Of course there are disadvantages to balancing paid employment with child raising as well; however, I think those disadvantages are well known, in a way that the disadvantages of full-time child rearing/homemaking are not.

I think, then, that feminists ought to be quite disturbed by the survey results--not because there's something defective about women yearning for marriage and motherhood as opposed to paid employment--but because choosing to be a full-time parent/homemaker (which is itself a choice that is largely informed by socio-economic, race, and perhaps even heterosexual privilege) is quite risky. And inasmuch as women are making risky choices without being aware of the risk, feminists must be committed to the belief that this is a bad situation and something must be done about it.

Thomas

Theres a dynamic here that feminists havent done a thing to change:

Women desiring a man who earns.

Most women that I know are not excited by the idea of supporting a stay-at-home man. Maybe this is different in California. And maybe its different amongst the circles of left-leaning feminist women that you socialise with. But I'm just not seeing it in my life.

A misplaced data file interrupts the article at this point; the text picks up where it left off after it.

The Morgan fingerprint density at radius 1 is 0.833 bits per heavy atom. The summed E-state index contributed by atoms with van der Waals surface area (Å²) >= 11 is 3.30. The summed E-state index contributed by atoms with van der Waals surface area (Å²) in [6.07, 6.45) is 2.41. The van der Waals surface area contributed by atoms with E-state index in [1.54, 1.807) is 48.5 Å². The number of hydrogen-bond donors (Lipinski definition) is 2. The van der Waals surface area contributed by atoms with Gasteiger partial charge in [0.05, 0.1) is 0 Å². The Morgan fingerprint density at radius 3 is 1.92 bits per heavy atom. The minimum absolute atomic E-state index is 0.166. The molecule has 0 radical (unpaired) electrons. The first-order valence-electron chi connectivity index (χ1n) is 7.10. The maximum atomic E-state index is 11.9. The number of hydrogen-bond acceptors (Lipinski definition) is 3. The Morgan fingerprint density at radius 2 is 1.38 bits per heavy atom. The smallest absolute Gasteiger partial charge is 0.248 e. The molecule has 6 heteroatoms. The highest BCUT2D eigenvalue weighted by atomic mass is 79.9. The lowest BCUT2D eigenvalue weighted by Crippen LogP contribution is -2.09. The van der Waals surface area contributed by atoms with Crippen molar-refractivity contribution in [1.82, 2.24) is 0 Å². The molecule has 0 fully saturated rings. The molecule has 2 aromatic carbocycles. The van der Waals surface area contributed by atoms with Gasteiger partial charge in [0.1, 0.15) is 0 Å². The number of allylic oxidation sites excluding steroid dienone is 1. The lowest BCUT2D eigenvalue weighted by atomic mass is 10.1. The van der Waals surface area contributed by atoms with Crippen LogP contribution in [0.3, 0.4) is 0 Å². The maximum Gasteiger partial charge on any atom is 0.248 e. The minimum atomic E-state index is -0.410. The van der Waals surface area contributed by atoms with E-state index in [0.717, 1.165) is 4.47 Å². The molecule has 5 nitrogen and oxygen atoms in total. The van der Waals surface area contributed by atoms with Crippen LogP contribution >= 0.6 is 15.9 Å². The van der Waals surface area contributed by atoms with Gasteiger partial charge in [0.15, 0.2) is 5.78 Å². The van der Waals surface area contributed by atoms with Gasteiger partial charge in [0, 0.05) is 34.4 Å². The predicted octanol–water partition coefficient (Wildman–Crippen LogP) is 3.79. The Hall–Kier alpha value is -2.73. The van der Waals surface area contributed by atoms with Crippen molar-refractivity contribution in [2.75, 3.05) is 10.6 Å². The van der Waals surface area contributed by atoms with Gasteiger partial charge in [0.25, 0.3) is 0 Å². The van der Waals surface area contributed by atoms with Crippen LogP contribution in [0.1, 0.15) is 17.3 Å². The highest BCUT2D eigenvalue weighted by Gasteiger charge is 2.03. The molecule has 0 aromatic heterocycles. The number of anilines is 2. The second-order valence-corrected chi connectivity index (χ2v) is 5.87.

J.J.B

Thomas,
You want to stay home and take care of babies and do all the other things that go along with it ?? __ If you seriously want to do this, there are lots of women that would trade places with you. As long as I knew I had a competent father that could take care of my kids, I would actually enjoy the role of provider. __I guess it would make me feel great to be able to take care of my family, I don't have a problem with it. Actually, it would be really nice to delegate everything to a man who could handle the responsibility. Problem is, most men would end up skipping most of the chores and I would end up having to do their job and mine.....You see why it doesn't work? Our culture has programed men to be a certain way and they aren't willing to change. .....Women aren't really all that excited about spending all day breastfeeding,changing diapers,doing laundry,marketing,cooking etc.. We would rather be out in the world exchanging ideas with other adults. Honestly, do men really think we like staying home??__I never liked it, I couldn't wait to get back in the adult world again.